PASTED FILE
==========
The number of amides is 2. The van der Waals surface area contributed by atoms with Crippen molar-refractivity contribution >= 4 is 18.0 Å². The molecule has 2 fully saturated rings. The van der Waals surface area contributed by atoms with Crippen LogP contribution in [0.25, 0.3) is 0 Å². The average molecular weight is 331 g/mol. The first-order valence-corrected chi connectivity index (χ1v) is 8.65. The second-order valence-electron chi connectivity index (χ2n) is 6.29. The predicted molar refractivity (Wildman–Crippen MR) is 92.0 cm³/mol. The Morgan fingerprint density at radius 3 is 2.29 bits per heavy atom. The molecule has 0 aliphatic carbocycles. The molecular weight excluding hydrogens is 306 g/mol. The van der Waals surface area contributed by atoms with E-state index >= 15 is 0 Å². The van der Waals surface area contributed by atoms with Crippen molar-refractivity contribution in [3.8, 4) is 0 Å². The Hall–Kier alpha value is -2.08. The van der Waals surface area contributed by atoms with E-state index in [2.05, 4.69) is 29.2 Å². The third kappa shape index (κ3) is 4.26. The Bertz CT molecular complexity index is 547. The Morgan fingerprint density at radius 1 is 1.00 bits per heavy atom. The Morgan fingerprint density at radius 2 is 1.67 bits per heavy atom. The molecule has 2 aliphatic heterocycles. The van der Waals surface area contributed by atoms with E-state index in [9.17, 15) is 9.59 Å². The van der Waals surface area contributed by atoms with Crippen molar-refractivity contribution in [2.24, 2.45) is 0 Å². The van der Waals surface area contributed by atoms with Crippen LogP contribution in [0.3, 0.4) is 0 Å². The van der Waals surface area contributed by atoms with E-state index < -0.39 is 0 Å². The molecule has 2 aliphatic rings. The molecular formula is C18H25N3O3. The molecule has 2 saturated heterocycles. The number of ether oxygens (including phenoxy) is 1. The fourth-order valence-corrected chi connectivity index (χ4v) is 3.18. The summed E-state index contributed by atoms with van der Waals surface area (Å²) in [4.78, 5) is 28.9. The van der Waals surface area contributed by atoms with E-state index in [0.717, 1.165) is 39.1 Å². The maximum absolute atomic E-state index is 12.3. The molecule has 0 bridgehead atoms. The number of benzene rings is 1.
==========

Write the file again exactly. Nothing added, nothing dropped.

The number of amides is 2. The van der Waals surface area contributed by atoms with Crippen molar-refractivity contribution >= 4 is 18.0 Å². The molecule has 2 fully saturated rings. The van der Waals surface area contributed by atoms with Crippen LogP contribution in [0.25, 0.3) is 0 Å². The average molecular weight is 331 g/mol. The first-order valence-corrected chi connectivity index (χ1v) is 8.65. The second-order valence-electron chi connectivity index (χ2n) is 6.29. The predicted molar refractivity (Wildman–Crippen MR) is 92.0 cm³/mol. The Morgan fingerprint density at radius 3 is 2.29 bits per heavy atom. The molecule has 0 aliphatic carbocycles. The molecular weight excluding hydrogens is 306 g/mol. The van der Waals surface area contributed by atoms with E-state index >= 15 is 0 Å². The van der Waals surface area contributed by atoms with Crippen molar-refractivity contribution in [3.8, 4) is 0 Å². The Hall–Kier alpha value is -2.08. The van der Waals surface area contributed by atoms with E-state index in [2.05, 4.69) is 29.2 Å². The third kappa shape index (κ3) is 4.26. The Bertz CT molecular complexity index is 547. The Morgan fingerprint density at radius 1 is 1.00 bits per heavy atom. The Morgan fingerprint density at radius 2 is 1.67 bits per heavy atom. The molecule has 2 aliphatic heterocycles. The van der Waals surface area contributed by atoms with E-state index in [9.17, 15) is 9.59 Å². The van der Waals surface area contributed by atoms with Crippen molar-refractivity contribution in [2.24, 2.45) is 0 Å². The van der Waals surface area contributed by atoms with Crippen LogP contribution in [0.3, 0.4) is 0 Å². The van der Waals surface area contributed by atoms with E-state index < -0.39 is 0 Å². The molecule has 2 aliphatic rings. The molecular formula is C18H25N3O3. The molecule has 2 saturated heterocycles. The number of ether oxygens (including phenoxy) is 1. The fourth-order valence-corrected chi connectivity index (χ4v) is 3.18. The summed E-state index contributed by atoms with van der Waals surface area (Å²) in [4.78, 5) is 28.9. The van der Waals surface area contributed by atoms with E-state index in [0.717, 1.165) is 39.1 Å². The maximum absolute atomic E-state index is 12.3. The molecule has 0 bridgehead atoms. The number of benzene rings is 1.